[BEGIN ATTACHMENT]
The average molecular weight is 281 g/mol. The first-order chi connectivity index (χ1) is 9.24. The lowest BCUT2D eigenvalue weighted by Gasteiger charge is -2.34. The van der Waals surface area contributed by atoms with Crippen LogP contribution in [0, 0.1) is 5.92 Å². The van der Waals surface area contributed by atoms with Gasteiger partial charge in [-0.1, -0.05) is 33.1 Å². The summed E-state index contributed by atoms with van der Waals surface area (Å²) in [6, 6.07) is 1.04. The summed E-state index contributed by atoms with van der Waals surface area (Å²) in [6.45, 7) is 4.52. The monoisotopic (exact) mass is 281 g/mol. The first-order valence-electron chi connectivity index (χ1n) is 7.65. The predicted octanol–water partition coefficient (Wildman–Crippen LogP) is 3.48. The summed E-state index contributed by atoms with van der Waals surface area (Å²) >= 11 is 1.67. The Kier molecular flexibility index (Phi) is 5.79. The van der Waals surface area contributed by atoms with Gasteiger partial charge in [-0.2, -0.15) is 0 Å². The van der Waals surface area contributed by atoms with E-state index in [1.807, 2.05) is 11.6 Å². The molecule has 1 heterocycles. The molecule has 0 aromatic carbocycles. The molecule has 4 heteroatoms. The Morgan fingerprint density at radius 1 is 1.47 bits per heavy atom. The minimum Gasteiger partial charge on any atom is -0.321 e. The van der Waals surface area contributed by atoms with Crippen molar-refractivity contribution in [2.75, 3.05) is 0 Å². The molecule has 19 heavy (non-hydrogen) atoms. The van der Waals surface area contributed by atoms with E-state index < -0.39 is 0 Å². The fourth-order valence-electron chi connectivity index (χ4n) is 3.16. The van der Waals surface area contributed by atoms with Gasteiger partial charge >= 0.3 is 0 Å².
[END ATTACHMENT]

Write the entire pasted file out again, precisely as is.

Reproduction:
The average molecular weight is 281 g/mol. The first-order chi connectivity index (χ1) is 9.24. The lowest BCUT2D eigenvalue weighted by Gasteiger charge is -2.34. The van der Waals surface area contributed by atoms with Crippen LogP contribution in [0, 0.1) is 5.92 Å². The van der Waals surface area contributed by atoms with Gasteiger partial charge in [-0.1, -0.05) is 33.1 Å². The summed E-state index contributed by atoms with van der Waals surface area (Å²) in [6, 6.07) is 1.04. The summed E-state index contributed by atoms with van der Waals surface area (Å²) in [6.45, 7) is 4.52. The monoisotopic (exact) mass is 281 g/mol. The first-order valence-electron chi connectivity index (χ1n) is 7.65. The predicted octanol–water partition coefficient (Wildman–Crippen LogP) is 3.48. The summed E-state index contributed by atoms with van der Waals surface area (Å²) >= 11 is 1.67. The Kier molecular flexibility index (Phi) is 5.79. The van der Waals surface area contributed by atoms with Gasteiger partial charge in [-0.2, -0.15) is 0 Å². The van der Waals surface area contributed by atoms with E-state index in [1.807, 2.05) is 11.6 Å². The molecule has 1 heterocycles. The molecule has 0 aromatic carbocycles. The molecule has 4 heteroatoms. The Morgan fingerprint density at radius 1 is 1.47 bits per heavy atom. The minimum Gasteiger partial charge on any atom is -0.321 e. The van der Waals surface area contributed by atoms with Crippen molar-refractivity contribution in [2.75, 3.05) is 0 Å². The molecule has 19 heavy (non-hydrogen) atoms. The van der Waals surface area contributed by atoms with E-state index < -0.39 is 0 Å². The fourth-order valence-electron chi connectivity index (χ4n) is 3.16. The van der Waals surface area contributed by atoms with Gasteiger partial charge >= 0.3 is 0 Å².